Kenji Chiga

For BredaPhoto, Kenji Chiga visited well known suicide spots in Japan, like Aokigahara-forest and Mount Mihara. The starting point was the suicide of a friend that was very reminiscent of other suicides. ‘People get ideas on the internet. Then it’s like a virus gets stuck in their head that doesn’t want to leave.’

The Suicide Boom

No affluent country has as many suicides as Japan. Documentary photographer Kenji Chiga (Japan, 1982) made this series for BredaPhoto following the suicide of a good friend. His death was very reminiscent of earlier, well-known suicides.

Chiga immersed himself in the story of his friend and visited famous suicide spots in Japan. Including Mount Mihara, where in 1933 a 21-year-old girl jumped into the crater of a volcano. It led to a deluge of sensational media publications and hundreds of people who committed similar suicides. In Aokigahara forest signs have been put up to urge visitors to seek help. He also visited the Tojinbo cliff and the Shin-Koiwa station in Tokyo.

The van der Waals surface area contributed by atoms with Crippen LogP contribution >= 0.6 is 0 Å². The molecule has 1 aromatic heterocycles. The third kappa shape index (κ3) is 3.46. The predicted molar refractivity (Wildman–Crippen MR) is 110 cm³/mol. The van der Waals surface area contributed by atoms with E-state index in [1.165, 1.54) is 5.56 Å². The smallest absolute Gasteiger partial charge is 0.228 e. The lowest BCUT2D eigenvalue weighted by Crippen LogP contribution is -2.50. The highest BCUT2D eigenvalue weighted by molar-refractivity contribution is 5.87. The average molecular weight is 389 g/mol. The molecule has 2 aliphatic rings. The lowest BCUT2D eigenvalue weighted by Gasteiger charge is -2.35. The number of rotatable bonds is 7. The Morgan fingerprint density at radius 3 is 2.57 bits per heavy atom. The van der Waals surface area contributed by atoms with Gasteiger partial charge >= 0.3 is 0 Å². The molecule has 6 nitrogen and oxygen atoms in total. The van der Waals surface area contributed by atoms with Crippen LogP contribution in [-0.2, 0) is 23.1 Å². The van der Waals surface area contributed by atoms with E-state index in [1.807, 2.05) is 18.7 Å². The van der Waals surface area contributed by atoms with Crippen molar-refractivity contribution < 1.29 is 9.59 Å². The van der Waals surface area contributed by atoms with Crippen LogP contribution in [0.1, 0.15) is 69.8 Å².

Chiga points to the great influence of (social) media. ‘People get the idea on the internet and then it’s as if there’s a virus in their heads that doesn’t want to leave.’

On the internet an idealised image of suicide is circulating, as a painless solution to all our problems. ‘We are now also talking about euthanasia and the right to die. That is very important to some people. But I am afraid that we will soon be helping people to die, instead of looking at what we can do for them to alleviate their suffering.’